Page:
Endotracheal lavage is useful for cats and small dogs. It does require a brief general anesthesia but is extremely simple to perform and complications are very rare. Supplies needed include laryngoscope, sterile endotracheal tube, sterile red rubber catheter, several syringes of sterile saline, and sterile collection tubes. Syringes should be pre-filled with from 5-8 ml of sterile saline. The animal is administered injectable anesthetic to a depth that allows endotracheal intubation. Intubation is facilitated by topical application of lidocaine to the laryngeal cartilages of cats, and by the use of a laryngoscope. In either species, the tongue should be grasped with a gauze sponge and pulled forward to improve visualization of the larynx. The animal is intubated as cleanly as possible, trying to avoid allowing the tip of the endotracheal tube to contact the oral surfaces. From 2-10 breaths of 100% oxygen should be administered prior to completion of the wash procedure, usually by attaching the endotracheal tube to an anesthetic machine. The endotracheal tube is disconnected from oxygen, and the sterile catheter is advanced through the endotracheal tube until its tip is at approximately the level of the carina. The first fluid filled syringe is attached and the fluid injected as a bolus. The syringe is then used to rapidly aspirate back in an attempt to recover injected fluid. This procedure is repeated 2-3 times. Because the anesthetized animal does not actively cough, fluid recovery may be poorer than for TTW and only a small volume of fluid is recovered (the rest is reabsorbed). The lumen size of a red rubber catheter may mean that more suction needs to be applied to recover fluid all the way into the syringe; this may be better accomplished with a larger syringe (20 cc) as opposed to repeatedly emptying the air from the smaller injection syringe. As soon as adequate diagnostic samples (1-2 ml of turbid fluid) are recovered, anesthesia may be discontinued. Tipping the animal with head down and abdomen elevated may allow drainage of excess fluid through the endotracheal tube, and this fluid can be used for cytologic exam (but not for culture because of oral contamination). The animal should be administered oxygen via the endotracheal tube until a laryngeal reflex (swallow) has returned, and then extubated. The animal should be observed for cyanosis or dyspnea for 15-30 minutes after completion of the procedure.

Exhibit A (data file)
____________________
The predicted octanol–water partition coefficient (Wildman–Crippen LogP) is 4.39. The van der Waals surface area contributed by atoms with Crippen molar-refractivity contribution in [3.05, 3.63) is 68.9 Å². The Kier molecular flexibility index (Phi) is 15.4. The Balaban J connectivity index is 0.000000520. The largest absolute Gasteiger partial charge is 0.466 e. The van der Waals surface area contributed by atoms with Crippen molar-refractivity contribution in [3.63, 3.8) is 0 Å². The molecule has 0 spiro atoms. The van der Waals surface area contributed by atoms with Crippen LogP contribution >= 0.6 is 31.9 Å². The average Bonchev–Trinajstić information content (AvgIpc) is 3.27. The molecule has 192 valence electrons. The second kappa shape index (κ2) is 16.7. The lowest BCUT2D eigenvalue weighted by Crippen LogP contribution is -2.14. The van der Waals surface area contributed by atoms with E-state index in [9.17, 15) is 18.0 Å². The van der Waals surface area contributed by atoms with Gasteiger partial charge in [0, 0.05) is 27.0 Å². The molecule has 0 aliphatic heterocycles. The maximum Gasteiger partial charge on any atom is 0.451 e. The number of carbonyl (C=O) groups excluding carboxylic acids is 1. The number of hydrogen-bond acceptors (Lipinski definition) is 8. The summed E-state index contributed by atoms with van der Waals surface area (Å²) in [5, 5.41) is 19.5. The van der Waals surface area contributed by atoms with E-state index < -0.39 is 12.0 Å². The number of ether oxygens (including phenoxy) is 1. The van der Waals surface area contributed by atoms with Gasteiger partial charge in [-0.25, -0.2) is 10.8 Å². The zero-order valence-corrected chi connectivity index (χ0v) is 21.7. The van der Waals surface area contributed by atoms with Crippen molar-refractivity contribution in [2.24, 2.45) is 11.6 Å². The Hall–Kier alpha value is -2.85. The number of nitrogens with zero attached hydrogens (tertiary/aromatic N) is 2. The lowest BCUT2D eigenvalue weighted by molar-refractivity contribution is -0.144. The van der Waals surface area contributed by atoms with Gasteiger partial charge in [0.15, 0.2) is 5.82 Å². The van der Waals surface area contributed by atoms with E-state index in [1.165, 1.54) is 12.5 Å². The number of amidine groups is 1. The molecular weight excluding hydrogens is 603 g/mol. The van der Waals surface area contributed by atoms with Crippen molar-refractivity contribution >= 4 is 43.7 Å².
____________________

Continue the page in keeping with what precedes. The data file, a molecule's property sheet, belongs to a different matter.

Transtracheal lavage is used instead of endotracheal lavage in medium to large dogs, and has the advantage of not requiring general anesthesia. In depressed animals, only a SQ injection of lidocaine is required. For more active dogs, a mild sedative may be needed (ideally, avoid opioid sedatives as they suppress cough). Complications, though rare, include lacerations, SQ emphysema, pneumomediastinum, and possible tracheal foreign body if the catheter tip is sliced off. Supplies needed include lidocaine, sterile gloves and prep solution, several 10-12 ml syringes, sterile saline solution, sterile collection tube, "through-the-needle" jugular catheter (e.g., Intercath; 16-22 ga), gauze sponge, antibacterial ointment, and bandage wrapping material. A 14 ga "over-the-needle" catheter and 3.5 Fr. polypropylene catheter can be used as an alternative to the "through-the-needle" catheter. An endotracheal tube and oxygen source should be available as a precaution.